Piezoelectric materials can be utilized to harness unused energy to power electronic devices. This article outlines the construction of a piezoelectric energy harvesting floor and evaluates the floor’s energy
collection capabilities. This project utilizes the piezoelectric material lead zirconate titanate (PZT) to collect energy. Tests were conducted to determine the strength of the PZT material and the pressure plate, and COMSOL modeling was used to simulate the power output of the energy harvesting floor before the prototype was fabricated. Various adhesives were analyzed to ensure the selected adhesive had the maximum electrical conductivity. The piezoelectric elements were wired in parallel to increase the low-level AC current; the output of the energy harvester was connected to a circuit that converted the AC power to DC. The energy was stored until the capacitor was filled and then was released at a constant voltage and current allowing a device to be charged. Longevity and durability took precedence over the magnitude of energy harvested from each impulse. Protecting the piezoelectric elements was the focal point of the design. Finding the correct balance between the life span of the project and the generation of energy was paramount.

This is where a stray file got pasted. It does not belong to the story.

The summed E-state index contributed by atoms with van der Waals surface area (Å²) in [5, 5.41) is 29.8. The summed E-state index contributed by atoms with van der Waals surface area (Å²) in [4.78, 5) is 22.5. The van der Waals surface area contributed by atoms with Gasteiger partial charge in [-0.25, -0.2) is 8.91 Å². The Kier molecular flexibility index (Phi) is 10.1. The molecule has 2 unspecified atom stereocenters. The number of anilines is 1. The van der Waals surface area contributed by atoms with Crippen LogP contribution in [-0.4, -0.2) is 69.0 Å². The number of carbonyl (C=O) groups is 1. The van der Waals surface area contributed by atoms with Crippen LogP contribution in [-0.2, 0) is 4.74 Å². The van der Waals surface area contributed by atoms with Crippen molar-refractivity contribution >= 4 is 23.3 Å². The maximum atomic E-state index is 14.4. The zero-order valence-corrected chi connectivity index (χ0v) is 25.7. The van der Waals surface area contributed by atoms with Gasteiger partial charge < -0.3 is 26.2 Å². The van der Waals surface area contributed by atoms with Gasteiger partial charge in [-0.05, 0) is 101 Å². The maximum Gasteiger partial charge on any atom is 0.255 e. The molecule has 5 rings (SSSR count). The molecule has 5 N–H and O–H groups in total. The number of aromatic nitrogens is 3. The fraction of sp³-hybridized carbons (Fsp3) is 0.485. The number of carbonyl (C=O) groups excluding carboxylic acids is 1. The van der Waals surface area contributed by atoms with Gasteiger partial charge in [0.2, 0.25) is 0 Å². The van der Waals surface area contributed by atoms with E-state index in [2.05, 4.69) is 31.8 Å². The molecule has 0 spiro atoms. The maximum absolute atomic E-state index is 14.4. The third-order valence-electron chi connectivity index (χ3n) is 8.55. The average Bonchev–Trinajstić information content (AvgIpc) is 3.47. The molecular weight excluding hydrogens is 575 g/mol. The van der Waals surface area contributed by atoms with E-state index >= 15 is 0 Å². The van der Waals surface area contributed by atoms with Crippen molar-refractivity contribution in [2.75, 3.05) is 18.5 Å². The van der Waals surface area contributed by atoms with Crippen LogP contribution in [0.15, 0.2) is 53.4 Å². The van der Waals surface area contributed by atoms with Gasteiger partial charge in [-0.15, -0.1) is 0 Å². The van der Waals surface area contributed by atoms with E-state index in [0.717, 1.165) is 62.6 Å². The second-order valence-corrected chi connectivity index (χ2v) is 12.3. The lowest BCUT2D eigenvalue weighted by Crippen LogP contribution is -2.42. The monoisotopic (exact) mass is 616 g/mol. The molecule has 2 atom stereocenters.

Blake Stewart and Haifeng Zhang, "Development of a piezoelectric energy harvesting floor (Conference Presentation)," Proc. SPIE 10601, Smart Materials and Nondestructive Evaluation for Energy Systems IV, 106010E (Presented at SPIE Smart Structures and Materials + Nondestructive Evaluation and Health Monitoring: March 06, 2018; Published: 3 April 2018); https://doi.org/10.1117/12.2296629.5763107941001.
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